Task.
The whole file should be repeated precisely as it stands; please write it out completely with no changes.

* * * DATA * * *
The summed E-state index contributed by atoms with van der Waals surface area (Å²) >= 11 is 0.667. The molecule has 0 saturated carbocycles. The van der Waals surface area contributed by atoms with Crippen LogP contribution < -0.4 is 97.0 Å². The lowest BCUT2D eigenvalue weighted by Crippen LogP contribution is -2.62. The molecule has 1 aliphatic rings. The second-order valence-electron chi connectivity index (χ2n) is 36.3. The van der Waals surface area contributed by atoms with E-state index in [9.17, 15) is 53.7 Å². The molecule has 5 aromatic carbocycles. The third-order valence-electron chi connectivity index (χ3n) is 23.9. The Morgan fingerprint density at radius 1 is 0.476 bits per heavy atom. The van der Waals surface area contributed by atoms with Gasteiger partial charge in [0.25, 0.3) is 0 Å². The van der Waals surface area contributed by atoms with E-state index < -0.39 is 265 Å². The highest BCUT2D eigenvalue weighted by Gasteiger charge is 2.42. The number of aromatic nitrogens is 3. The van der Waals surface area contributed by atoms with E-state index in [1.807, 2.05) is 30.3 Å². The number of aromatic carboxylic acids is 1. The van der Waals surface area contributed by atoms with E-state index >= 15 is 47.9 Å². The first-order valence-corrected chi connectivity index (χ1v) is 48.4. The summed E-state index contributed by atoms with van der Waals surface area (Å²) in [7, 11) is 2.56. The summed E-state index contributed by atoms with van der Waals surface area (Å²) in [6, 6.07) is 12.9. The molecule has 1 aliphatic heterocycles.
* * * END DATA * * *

The summed E-state index contributed by atoms with van der Waals surface area (Å²) >= 11 is 0.667. The molecule has 0 saturated carbocycles. The van der Waals surface area contributed by atoms with Crippen LogP contribution < -0.4 is 97.0 Å². The lowest BCUT2D eigenvalue weighted by Crippen LogP contribution is -2.62. The molecule has 1 aliphatic rings. The second-order valence-electron chi connectivity index (χ2n) is 36.3. The van der Waals surface area contributed by atoms with E-state index in [9.17, 15) is 53.7 Å². The molecule has 5 aromatic carbocycles. The third-order valence-electron chi connectivity index (χ3n) is 23.9. The Morgan fingerprint density at radius 1 is 0.476 bits per heavy atom. The van der Waals surface area contributed by atoms with Gasteiger partial charge in [0.25, 0.3) is 0 Å². The van der Waals surface area contributed by atoms with E-state index < -0.39 is 265 Å². The highest BCUT2D eigenvalue weighted by Gasteiger charge is 2.42. The number of aromatic nitrogens is 3. The van der Waals surface area contributed by atoms with E-state index in [1.807, 2.05) is 30.3 Å². The number of aromatic carboxylic acids is 1. The van der Waals surface area contributed by atoms with E-state index >= 15 is 47.9 Å². The first-order valence-corrected chi connectivity index (χ1v) is 48.4. The summed E-state index contributed by atoms with van der Waals surface area (Å²) in [7, 11) is 2.56. The summed E-state index contributed by atoms with van der Waals surface area (Å²) in [6, 6.07) is 12.9. The molecule has 1 aliphatic heterocycles.